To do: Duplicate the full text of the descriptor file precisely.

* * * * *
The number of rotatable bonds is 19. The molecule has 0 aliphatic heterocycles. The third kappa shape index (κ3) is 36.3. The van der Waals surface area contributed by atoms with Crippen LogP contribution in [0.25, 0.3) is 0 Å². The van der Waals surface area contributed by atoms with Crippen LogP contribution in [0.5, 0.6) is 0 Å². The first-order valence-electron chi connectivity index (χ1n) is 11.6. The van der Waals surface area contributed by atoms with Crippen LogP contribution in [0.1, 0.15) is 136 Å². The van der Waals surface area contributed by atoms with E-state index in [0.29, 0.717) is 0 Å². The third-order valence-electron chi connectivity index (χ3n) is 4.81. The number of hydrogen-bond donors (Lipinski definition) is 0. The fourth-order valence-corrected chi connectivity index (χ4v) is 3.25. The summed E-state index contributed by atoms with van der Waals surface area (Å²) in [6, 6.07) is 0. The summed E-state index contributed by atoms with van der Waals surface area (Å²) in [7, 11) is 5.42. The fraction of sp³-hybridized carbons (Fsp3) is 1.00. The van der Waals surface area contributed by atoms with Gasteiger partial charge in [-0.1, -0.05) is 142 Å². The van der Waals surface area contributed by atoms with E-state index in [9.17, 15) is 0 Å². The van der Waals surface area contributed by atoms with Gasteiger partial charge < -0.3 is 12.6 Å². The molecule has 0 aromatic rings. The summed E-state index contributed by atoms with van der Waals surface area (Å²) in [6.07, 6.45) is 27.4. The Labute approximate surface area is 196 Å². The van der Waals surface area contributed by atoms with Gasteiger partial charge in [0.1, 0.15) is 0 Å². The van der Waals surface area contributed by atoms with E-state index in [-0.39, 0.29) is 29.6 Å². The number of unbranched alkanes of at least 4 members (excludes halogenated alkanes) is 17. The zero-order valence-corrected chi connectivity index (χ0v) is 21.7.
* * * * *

The number of rotatable bonds is 19. The molecule has 0 aliphatic heterocycles. The third kappa shape index (κ3) is 36.3. The van der Waals surface area contributed by atoms with Crippen LogP contribution in [0.25, 0.3) is 0 Å². The van der Waals surface area contributed by atoms with Crippen LogP contribution in [0.5, 0.6) is 0 Å². The first-order valence-electron chi connectivity index (χ1n) is 11.6. The van der Waals surface area contributed by atoms with Crippen LogP contribution in [0.1, 0.15) is 136 Å². The van der Waals surface area contributed by atoms with E-state index in [0.29, 0.717) is 0 Å². The third-order valence-electron chi connectivity index (χ3n) is 4.81. The number of hydrogen-bond donors (Lipinski definition) is 0. The fourth-order valence-corrected chi connectivity index (χ4v) is 3.25. The summed E-state index contributed by atoms with van der Waals surface area (Å²) in [6, 6.07) is 0. The summed E-state index contributed by atoms with van der Waals surface area (Å²) in [7, 11) is 5.42. The fraction of sp³-hybridized carbons (Fsp3) is 1.00. The van der Waals surface area contributed by atoms with Gasteiger partial charge in [-0.1, -0.05) is 142 Å². The van der Waals surface area contributed by atoms with E-state index in [9.17, 15) is 0 Å². The van der Waals surface area contributed by atoms with Gasteiger partial charge < -0.3 is 12.6 Å². The molecule has 0 aromatic rings. The summed E-state index contributed by atoms with van der Waals surface area (Å²) in [6.07, 6.45) is 27.4. The Labute approximate surface area is 196 Å². The van der Waals surface area contributed by atoms with Gasteiger partial charge in [0.1, 0.15) is 0 Å². The van der Waals surface area contributed by atoms with E-state index in [-0.39, 0.29) is 29.6 Å². The number of unbranched alkanes of at least 4 members (excludes halogenated alkanes) is 17. The zero-order valence-corrected chi connectivity index (χ0v) is 21.7.